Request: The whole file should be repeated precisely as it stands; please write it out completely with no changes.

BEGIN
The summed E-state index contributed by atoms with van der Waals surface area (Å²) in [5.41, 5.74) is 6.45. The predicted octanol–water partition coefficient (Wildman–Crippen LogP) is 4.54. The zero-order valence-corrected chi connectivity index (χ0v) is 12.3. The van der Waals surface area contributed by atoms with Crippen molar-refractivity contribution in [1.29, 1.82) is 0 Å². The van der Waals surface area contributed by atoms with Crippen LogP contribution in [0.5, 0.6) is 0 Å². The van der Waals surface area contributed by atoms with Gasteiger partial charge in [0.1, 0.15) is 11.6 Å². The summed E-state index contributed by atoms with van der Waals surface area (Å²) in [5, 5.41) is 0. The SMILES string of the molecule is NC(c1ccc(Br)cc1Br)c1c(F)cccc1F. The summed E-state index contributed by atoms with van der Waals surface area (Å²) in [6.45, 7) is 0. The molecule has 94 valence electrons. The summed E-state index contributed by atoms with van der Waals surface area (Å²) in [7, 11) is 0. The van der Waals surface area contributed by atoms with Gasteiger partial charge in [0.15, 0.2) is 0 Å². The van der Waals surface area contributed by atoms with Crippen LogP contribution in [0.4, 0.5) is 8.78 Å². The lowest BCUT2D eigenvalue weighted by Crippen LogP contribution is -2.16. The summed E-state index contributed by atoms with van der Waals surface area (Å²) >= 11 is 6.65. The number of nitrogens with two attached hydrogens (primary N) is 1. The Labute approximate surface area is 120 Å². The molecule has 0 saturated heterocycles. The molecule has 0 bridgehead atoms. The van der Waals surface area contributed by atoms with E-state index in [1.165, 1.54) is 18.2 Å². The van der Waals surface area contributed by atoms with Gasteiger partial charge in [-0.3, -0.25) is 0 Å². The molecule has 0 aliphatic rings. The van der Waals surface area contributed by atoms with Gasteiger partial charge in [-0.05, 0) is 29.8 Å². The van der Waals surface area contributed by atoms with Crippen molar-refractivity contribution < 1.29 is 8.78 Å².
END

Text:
The summed E-state index contributed by atoms with van der Waals surface area (Å²) in [5.41, 5.74) is 6.45. The predicted octanol–water partition coefficient (Wildman–Crippen LogP) is 4.54. The zero-order valence-corrected chi connectivity index (χ0v) is 12.3. The van der Waals surface area contributed by atoms with Crippen molar-refractivity contribution in [1.29, 1.82) is 0 Å². The van der Waals surface area contributed by atoms with Crippen LogP contribution in [0.5, 0.6) is 0 Å². The van der Waals surface area contributed by atoms with Gasteiger partial charge in [0.1, 0.15) is 11.6 Å². The summed E-state index contributed by atoms with van der Waals surface area (Å²) in [5, 5.41) is 0. The SMILES string of the molecule is NC(c1ccc(Br)cc1Br)c1c(F)cccc1F. The summed E-state index contributed by atoms with van der Waals surface area (Å²) in [6.45, 7) is 0. The molecule has 94 valence electrons. The summed E-state index contributed by atoms with van der Waals surface area (Å²) in [7, 11) is 0. The van der Waals surface area contributed by atoms with Gasteiger partial charge in [0.15, 0.2) is 0 Å². The van der Waals surface area contributed by atoms with Crippen LogP contribution in [0.4, 0.5) is 8.78 Å². The lowest BCUT2D eigenvalue weighted by Crippen LogP contribution is -2.16. The summed E-state index contributed by atoms with van der Waals surface area (Å²) >= 11 is 6.65. The number of nitrogens with two attached hydrogens (primary N) is 1. The Labute approximate surface area is 120 Å². The molecule has 0 saturated heterocycles. The molecule has 0 bridgehead atoms. The van der Waals surface area contributed by atoms with E-state index in [1.165, 1.54) is 18.2 Å². The van der Waals surface area contributed by atoms with Gasteiger partial charge in [-0.3, -0.25) is 0 Å². The molecule has 0 aliphatic rings. The van der Waals surface area contributed by atoms with Gasteiger partial charge in [-0.05, 0) is 29.8 Å². The van der Waals surface area contributed by atoms with Crippen molar-refractivity contribution < 1.29 is 8.78 Å².